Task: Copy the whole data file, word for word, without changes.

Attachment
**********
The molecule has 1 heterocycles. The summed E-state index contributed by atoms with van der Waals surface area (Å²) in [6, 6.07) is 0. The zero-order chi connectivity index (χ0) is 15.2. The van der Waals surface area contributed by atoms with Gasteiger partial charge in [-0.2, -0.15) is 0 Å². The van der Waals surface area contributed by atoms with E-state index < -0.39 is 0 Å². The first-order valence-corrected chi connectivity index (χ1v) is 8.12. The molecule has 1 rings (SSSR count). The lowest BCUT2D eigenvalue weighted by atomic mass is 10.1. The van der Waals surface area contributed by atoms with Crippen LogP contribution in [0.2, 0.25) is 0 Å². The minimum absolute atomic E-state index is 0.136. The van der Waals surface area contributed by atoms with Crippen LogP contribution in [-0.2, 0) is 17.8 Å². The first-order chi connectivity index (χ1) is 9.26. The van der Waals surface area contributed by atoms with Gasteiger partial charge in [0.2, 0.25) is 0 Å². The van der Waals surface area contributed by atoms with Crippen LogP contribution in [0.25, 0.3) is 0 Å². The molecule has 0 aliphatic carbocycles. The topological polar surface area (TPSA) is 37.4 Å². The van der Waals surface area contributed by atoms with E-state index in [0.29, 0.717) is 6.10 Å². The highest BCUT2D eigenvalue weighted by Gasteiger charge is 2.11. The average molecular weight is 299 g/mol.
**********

The molecule has 1 heterocycles. The summed E-state index contributed by atoms with van der Waals surface area (Å²) in [6, 6.07) is 0. The zero-order chi connectivity index (χ0) is 15.2. The van der Waals surface area contributed by atoms with Gasteiger partial charge in [-0.2, -0.15) is 0 Å². The van der Waals surface area contributed by atoms with E-state index < -0.39 is 0 Å². The first-order valence-corrected chi connectivity index (χ1v) is 8.12. The molecule has 1 rings (SSSR count). The lowest BCUT2D eigenvalue weighted by atomic mass is 10.1. The van der Waals surface area contributed by atoms with Crippen LogP contribution in [0.2, 0.25) is 0 Å². The minimum absolute atomic E-state index is 0.136. The van der Waals surface area contributed by atoms with Crippen LogP contribution in [-0.2, 0) is 17.8 Å². The first-order chi connectivity index (χ1) is 9.26. The van der Waals surface area contributed by atoms with Gasteiger partial charge in [0.2, 0.25) is 0 Å². The van der Waals surface area contributed by atoms with Crippen LogP contribution in [0.25, 0.3) is 0 Å². The molecule has 0 aliphatic carbocycles. The topological polar surface area (TPSA) is 37.4 Å². The van der Waals surface area contributed by atoms with E-state index in [0.29, 0.717) is 6.10 Å². The highest BCUT2D eigenvalue weighted by Gasteiger charge is 2.11. The average molecular weight is 299 g/mol.